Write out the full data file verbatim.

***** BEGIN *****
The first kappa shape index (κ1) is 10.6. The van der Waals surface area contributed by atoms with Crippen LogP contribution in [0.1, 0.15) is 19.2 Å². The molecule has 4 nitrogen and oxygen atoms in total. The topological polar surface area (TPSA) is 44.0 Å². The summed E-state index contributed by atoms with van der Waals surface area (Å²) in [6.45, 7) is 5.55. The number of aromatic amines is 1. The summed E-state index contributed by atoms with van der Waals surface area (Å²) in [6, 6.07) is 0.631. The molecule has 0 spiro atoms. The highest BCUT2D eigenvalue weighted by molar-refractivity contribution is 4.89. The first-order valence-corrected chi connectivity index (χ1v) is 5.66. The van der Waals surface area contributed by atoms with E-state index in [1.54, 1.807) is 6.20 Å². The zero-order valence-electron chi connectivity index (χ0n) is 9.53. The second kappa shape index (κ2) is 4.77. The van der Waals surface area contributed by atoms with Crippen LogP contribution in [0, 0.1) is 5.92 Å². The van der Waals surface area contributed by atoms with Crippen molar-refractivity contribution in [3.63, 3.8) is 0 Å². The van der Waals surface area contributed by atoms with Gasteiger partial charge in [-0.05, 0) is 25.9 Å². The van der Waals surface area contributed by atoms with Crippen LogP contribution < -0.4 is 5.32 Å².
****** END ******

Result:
The first kappa shape index (κ1) is 10.6. The van der Waals surface area contributed by atoms with Crippen LogP contribution in [0.1, 0.15) is 19.2 Å². The molecule has 4 nitrogen and oxygen atoms in total. The topological polar surface area (TPSA) is 44.0 Å². The summed E-state index contributed by atoms with van der Waals surface area (Å²) in [6.45, 7) is 5.55. The number of aromatic amines is 1. The summed E-state index contributed by atoms with van der Waals surface area (Å²) in [6, 6.07) is 0.631. The molecule has 0 spiro atoms. The highest BCUT2D eigenvalue weighted by molar-refractivity contribution is 4.89. The first-order valence-corrected chi connectivity index (χ1v) is 5.66. The van der Waals surface area contributed by atoms with E-state index in [1.54, 1.807) is 6.20 Å². The zero-order valence-electron chi connectivity index (χ0n) is 9.53. The second kappa shape index (κ2) is 4.77. The van der Waals surface area contributed by atoms with Crippen LogP contribution in [0, 0.1) is 5.92 Å². The van der Waals surface area contributed by atoms with Crippen molar-refractivity contribution in [3.63, 3.8) is 0 Å². The van der Waals surface area contributed by atoms with Gasteiger partial charge in [-0.05, 0) is 25.9 Å². The van der Waals surface area contributed by atoms with Crippen LogP contribution < -0.4 is 5.32 Å².